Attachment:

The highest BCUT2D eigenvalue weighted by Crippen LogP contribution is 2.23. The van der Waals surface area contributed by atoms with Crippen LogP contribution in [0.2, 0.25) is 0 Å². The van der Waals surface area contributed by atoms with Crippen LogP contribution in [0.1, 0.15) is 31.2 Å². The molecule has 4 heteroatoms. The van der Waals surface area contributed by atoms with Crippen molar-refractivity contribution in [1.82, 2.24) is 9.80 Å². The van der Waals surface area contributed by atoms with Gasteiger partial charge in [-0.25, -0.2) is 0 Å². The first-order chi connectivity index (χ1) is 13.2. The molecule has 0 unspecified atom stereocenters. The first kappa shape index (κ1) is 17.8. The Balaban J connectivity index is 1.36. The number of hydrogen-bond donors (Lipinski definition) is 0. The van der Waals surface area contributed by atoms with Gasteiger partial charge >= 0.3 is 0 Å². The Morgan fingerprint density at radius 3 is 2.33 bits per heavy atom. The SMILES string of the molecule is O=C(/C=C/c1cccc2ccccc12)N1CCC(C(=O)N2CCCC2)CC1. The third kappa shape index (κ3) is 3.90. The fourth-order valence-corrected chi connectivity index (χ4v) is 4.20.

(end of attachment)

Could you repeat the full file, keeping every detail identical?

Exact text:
The highest BCUT2D eigenvalue weighted by Crippen LogP contribution is 2.23. The van der Waals surface area contributed by atoms with Crippen LogP contribution in [0.2, 0.25) is 0 Å². The van der Waals surface area contributed by atoms with Crippen LogP contribution in [0.1, 0.15) is 31.2 Å². The molecule has 4 heteroatoms. The van der Waals surface area contributed by atoms with Crippen molar-refractivity contribution in [1.82, 2.24) is 9.80 Å². The van der Waals surface area contributed by atoms with Gasteiger partial charge in [-0.25, -0.2) is 0 Å². The first-order chi connectivity index (χ1) is 13.2. The molecule has 0 unspecified atom stereocenters. The first kappa shape index (κ1) is 17.8. The Balaban J connectivity index is 1.36. The number of hydrogen-bond donors (Lipinski definition) is 0. The van der Waals surface area contributed by atoms with Gasteiger partial charge >= 0.3 is 0 Å². The Morgan fingerprint density at radius 3 is 2.33 bits per heavy atom. The SMILES string of the molecule is O=C(/C=C/c1cccc2ccccc12)N1CCC(C(=O)N2CCCC2)CC1. The third kappa shape index (κ3) is 3.90. The fourth-order valence-corrected chi connectivity index (χ4v) is 4.20.